There finally came a point at which my lab mate/mentor Yanan had to let me fly solo. Yesterday, my first day of unsupervised lab procedures, was not exactly a success. In fact, it was pretty embarrassing. Literally the minute Yanan left the room, the PCR machine broke in my hands. As I lifted up the handle of the precious machine, a minor combustion occurred. Bolts, nuts, and other important items flew from the machine! Horrified, I could not believe that this $3000 machine decided that now was the time to self-destruct. Luckily a lab tech was able to fix the damages. Although I am convinced that I did not do anything wrong, the lab tech thought I was completely incompetent. A good start to the day. Following this debacle was an even better end to the day. Basically, I forgot a tiny (but crucial) step within a procedure, and ruined my day’s work. OOPS.
Yes, this was extremely discouraging. But today I managed to turn things around! I am sure Yanan was nervous to leave me alone again, but she took a sick leave anyways. Yesterday I messed up while she was just on another floor, how much trouble could I get into with her gone completely?! Actually, I managed to successfully end the day with no mishaps; and my results turned out very good! In conclusion, lab work can be overwhelming. Instead of getting upset with me yesterday, Yanan simply said that each mistake equaled a new opportunity to learn. How insightful. Today I got back on the horse, opened that PCR machine, and showed it who is boss. I finished today in a good mood.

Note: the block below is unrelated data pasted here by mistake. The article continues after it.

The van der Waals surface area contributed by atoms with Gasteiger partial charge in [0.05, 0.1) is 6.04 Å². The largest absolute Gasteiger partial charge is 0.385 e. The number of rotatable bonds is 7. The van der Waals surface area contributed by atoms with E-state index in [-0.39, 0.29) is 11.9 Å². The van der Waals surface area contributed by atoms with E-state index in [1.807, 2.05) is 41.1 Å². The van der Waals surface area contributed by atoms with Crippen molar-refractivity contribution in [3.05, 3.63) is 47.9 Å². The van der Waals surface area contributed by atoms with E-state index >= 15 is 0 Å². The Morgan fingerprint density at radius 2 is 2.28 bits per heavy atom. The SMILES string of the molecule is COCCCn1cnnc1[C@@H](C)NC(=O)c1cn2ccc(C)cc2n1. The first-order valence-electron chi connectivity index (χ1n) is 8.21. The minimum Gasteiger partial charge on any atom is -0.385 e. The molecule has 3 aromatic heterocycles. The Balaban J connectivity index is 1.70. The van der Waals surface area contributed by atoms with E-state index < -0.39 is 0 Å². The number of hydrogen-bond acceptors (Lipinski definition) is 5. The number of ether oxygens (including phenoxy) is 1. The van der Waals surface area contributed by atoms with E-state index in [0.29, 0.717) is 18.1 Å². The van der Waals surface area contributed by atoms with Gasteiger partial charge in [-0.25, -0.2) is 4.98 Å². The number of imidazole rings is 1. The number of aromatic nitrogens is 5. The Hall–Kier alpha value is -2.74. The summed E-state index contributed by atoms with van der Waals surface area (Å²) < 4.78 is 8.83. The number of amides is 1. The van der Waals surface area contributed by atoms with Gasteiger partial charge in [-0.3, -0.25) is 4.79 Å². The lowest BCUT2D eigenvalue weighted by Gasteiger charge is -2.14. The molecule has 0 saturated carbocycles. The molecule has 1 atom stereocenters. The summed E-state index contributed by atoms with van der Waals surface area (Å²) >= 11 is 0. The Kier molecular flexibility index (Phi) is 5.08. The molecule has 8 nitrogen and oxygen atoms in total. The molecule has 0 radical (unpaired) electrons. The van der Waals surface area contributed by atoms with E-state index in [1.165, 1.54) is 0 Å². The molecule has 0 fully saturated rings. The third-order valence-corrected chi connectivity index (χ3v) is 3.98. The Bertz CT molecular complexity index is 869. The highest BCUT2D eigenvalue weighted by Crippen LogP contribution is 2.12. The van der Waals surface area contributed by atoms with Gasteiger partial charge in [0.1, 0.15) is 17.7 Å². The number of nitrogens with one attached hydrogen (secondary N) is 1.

Good news!! I may have discovered a new sub-species of polychaete. Laugh if you want, but I am excited. As I said in my last entry, I needed to go worm collecting in order to start my project. While buying worms at the bait shop was enjoyable, collecting polychaetes was AWESOME. Yanan, Holly, and I went by train, bus, and finally boat in order to get to the floating fish farms. Honestly, nobody could give me a clear answer on what the fish farms actually do- I guess it is a very primative aquaculture system.
The fish-farmer let us collect polychaetes from a marine ecosystem which magically appeared onto the wooden planks we were carefully balanced on. The rope which the fish-farmer pulled up from the water had attached colorful tunicates, mussels, crabs, brittle stars, and a million other types of moving marine organisms. That afternoon I spent searching for worms was the most fun I have had in Hong Kong. When we got back to the lab, I identified the polychaetes through last entry’s procedure. However, there were some weirdo polychaetes which were not identified in the book. Luckily, they are in the genus which I am doing my phylogenetic study on. So my project became about 100x more interesting, because now I am trying to identify if these polychaetes (3 with the same teeth patterns!) are genetically as well as morphologically different from the others in the study. Even if my results come back indicating that all the subspecies are genetically similar, this is still a significant finding. The separation of subspecies due to paragnath (teeth) positioning will be irrelevant. However, I hope there are genetic differences in the subspecies. I already have big plans for this worm, known around the lab as: Perinereis cultrifera gretchenia (Just kidding.)